Thailand earning ag investment at the expense of China
China is losing some of its competitive edge as a low-cost manufacturing and processing base, recently collected data suggests, as makers and processors relocate to cheaper locales in Southeast Asia. Also, confidence in food being safely produced in China seems to be shaken to a degree.
Countries like Thailand are jumping at the chance to have what are classified as agricultural processors locate in the country, and U.S. food companies are taking the steps with the encouragement and assistance of the Thailand Board of Investment (BOI).
I’ve been to Thailand twice on media trips associated with Vance Publishing/AgProfessional and recognize that the country is not about to turn loose of its land assets for foreign investment, but it is establishing the infrastructure and developing industry parks for companies to efficiently operate.
Foreign direct investment into Thailand of all types of businesses surged by about 63 percent in 2012, and Indonesia’s outside investment was up 27 percent in the first nine months of last year, which the Thailand BOI contends shows weakened foreign investment in China.
Total foreign direct investment flowing into China fell 3.7 percent in 2012 to $111.72 billion, the Ministry of Commerce is reported as saying, the first annual decline since the fallout from the global financial crisis in 2009. This percentage doesn’t sound like a lot, but when the economy is the number two economy in the world and is as large as China then it is a big deal.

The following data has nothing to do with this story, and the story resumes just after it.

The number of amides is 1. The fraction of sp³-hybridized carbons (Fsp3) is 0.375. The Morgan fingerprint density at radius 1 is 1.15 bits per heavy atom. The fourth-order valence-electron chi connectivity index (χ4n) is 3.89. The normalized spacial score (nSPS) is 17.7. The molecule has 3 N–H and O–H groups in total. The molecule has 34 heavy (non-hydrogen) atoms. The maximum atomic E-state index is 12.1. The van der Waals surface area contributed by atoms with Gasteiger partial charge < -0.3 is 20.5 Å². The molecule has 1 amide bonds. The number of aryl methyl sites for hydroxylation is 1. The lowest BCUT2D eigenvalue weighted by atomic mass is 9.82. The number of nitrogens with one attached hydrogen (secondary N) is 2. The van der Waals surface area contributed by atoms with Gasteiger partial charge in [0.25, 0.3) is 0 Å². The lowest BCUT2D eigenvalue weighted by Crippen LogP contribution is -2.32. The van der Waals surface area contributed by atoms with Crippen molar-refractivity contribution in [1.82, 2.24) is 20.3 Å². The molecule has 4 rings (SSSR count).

Economists say the drop in 2012 is also partly cyclical, driven by slowing overall growth in China and the prolonged debt crisis in Europe. But it also is the result of a long-term trend of rising wages and other costs that have made China less attractive, especially for basic manufacturing.
Thailand is proud to have so many “agriculture” investments in the country with the big ones highlighted being processors. The BOI notes Thailand-based operations such as Cargill Meats, which exports 80 percent of its production to Japan, Europe, Canada and Hong Kong; Mars Petcare, which exports to more than 20 countries including Japan, U.S., Canada and Russia; Del Monte having its Asian production base in the country; and Dole exporting canned pineapples to 127 countries, with the U.S. as the largest market. Other brands known in the U.S. are also into production and sales in Thailand, including Nestle, Kellogg’s, Kraft Foods, McCormick, Yum brand restaurant operations, McDonald’s, Coca-Cola, Pepsi-Cola and brands less known but available in the U.S. There also are ingredient companies not familiar to consumers.
A new project for the country is “Thailand Food Valley” supported by the Thai government. In two provinces of the country this project will offer food companies and research institutes developed areas for clusters of business operations. This cluster approach has been used previously for other industrial communities; clusters were developed for early arriving foreign investor companies. Additionally, the government is investing in a central laboratory, a science network linking several university laboratories, a scientific information center and other science centers with a focus on food and food safety.
China will not go away as a competitor for investment in Southeat Asia and specifically Thailand, but a shift seems apparent.
The Thailand BOI reports, “A shift to other countries doesn’t mean companies are abandoning China. In a survey of about 300 members of the American Chamber of Commerce in China, 58 percent said the country remains in the top three investment priorities. But only 20 percent said China was their number one investment priority last year, compared with 31 percent in 2011.”